Climate of Cook Islands
The Cook Islands (Cook Islands) are an autonomous parliamentary democracy within New Zealand. Although it is an overseas territory of New Zealand, the Cook Islands are often thought of as a country. Domestic politics is simply run by the own government. The Cook Islands consist of an archipelago of fifteen islands, which are divided into the Northern Cook Islands and the Southern Cook Islands. The Cook Islands have a tropical climate in which, depending on the precipitation pattern, there is a tropical monsoon climate or a tropical savanna climate. Some websites incorrectly refer to a tropical maritime climate. This climate type does not exist and the climate data for the Cook Islands fits well within the criteria that apply to the tropical rainforest climate.
The Cook Islands have two seasons, with a small difference in temperature. There is a much larger difference in the precipitation amounts that are registered monthly. The rainy season coincides with the warmer period, which starts in November and lasts through April. During the drier period that follows, temperatures drop slightly and especially the amount of precipitation decreases. Precipitation always falls in the form of rain. Sleet, hail and snow do not occur in the Cook Islands. During the phenomena El Niño and La Niña, considerable deviations are observed within the precipitation sums per year. For example, on Aitutakione year two thousand millimeters of rain fall, while during another year the thousand millimeters are nowhere near reached. During the rainy season, especially in the Southern Cook Islands, there is a chance of a hurricane. The hurricane season continues even slightly longer: there is a chance of cyclones through June.
The tropical climate type includes temperatures that rise to maximums of 29 to 33 degrees during the day in the warm season. In the Southern Cook Islands this drops to 25 to 28 degrees in the period May-October, while in the Northern Cook Islands the temperatures remain almost the same throughout the year. The trade winds provide a pleasant breeze along the coast, often making it feel pleasant even on the hottest days.
The figures below are based on long-term average climate statistics. The temperatures are displayed in degrees Celsius (°C).
|Maximum temperature||Minimum temperature||Hours of sunshine per day||Days of rainfall per month||Water temperature|
Best time to visit the Cook Islands
Do you want to know when is the best time to travel to the Cook Islands? You can determine the best time to travel to a destination based on the weather and climate. In addition, there are other factors that are not directly related to the weather and that can influence the best travel periods for a travel destination. Think, for example, of holidays or festive periods, which makes traveling more interesting or not, because daily life comes to a standstill as a result. The Cook Islands are an archipelago in the Pacific Ocean connected to New Zealand. Geographically, the islands are nearly three thousand kilometers from New Zealand. The number of inhabitants is quite small with about ten thousand souls. The number of tourists visiting the Cook Islands is somewhat higher. In total, about 150 thousand people fly to these paradise islands. About two-thirds of this comes from New Zealand. Anyone who sees photos of this enchanting destination will understand that people love coming here.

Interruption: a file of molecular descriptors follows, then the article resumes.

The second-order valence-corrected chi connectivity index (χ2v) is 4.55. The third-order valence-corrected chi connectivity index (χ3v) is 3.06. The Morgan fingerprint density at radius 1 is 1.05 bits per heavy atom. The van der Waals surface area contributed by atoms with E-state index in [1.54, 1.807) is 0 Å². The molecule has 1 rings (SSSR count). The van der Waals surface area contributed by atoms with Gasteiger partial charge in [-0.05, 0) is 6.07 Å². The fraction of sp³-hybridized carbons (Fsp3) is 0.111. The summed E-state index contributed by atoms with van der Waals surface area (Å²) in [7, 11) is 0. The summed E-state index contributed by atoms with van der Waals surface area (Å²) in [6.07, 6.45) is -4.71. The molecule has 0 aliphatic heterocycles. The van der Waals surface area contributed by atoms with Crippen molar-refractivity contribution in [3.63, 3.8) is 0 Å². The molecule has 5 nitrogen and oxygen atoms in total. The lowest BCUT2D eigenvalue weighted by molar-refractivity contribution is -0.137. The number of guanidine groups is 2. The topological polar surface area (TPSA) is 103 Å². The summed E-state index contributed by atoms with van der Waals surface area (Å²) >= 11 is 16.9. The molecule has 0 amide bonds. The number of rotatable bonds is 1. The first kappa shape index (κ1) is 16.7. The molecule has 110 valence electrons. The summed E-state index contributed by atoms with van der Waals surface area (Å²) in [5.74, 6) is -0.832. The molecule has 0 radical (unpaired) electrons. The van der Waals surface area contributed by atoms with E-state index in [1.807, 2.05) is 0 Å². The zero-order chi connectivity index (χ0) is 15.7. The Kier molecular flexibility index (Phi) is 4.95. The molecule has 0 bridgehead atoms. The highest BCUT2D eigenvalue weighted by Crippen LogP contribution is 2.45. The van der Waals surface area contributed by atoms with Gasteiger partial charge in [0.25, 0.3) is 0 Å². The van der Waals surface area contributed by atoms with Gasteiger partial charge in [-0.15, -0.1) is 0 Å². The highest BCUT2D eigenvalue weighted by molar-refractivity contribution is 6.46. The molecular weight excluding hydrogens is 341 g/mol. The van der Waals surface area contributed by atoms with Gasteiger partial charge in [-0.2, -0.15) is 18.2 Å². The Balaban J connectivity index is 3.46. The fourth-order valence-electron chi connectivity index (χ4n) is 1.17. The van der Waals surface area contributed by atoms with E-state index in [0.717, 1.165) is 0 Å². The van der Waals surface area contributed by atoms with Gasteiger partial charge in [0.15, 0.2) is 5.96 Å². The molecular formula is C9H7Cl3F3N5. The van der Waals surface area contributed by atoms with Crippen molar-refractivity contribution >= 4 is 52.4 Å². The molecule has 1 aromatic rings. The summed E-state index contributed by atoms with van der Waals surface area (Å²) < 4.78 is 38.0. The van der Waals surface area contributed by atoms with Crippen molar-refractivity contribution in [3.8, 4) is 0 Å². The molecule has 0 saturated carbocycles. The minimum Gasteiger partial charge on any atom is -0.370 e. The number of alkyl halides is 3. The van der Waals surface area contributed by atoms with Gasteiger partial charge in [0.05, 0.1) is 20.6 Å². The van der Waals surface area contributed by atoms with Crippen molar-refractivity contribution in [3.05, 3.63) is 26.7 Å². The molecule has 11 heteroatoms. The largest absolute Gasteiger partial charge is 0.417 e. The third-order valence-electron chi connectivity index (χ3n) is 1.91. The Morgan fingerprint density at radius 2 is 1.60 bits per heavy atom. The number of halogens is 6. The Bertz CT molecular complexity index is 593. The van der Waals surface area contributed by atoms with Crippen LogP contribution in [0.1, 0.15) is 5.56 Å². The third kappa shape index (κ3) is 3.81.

If you want to take the long trip to the Cook Islands for a holiday , the best time to travel is from mid-May to mid-October. This is the season in which there is the least precipitation, the sun shows itself most often and the temperatures are almost always pleasant. Think about 25 to 27 degrees during the day on the southern islands and around 30 degrees on the wetter northern islands.
Hurricanes can occur near the Cook Islands. In this region, by the way, people talk about cyclones when it comes to a heavy tropical where wind speeds reach hurricane strength. Hurricanes can develop here from November to April. Occasional cyclones can occur outside of the hurricane season, but if they do, they are rarely hurricanes of the altitude categories. An exception to this is, for example, Cyclone Martin, which struck on October 27, 1997. Fortunately, hurricanes appear in the forecasts a few days in advance, so that measures can still be taken in time.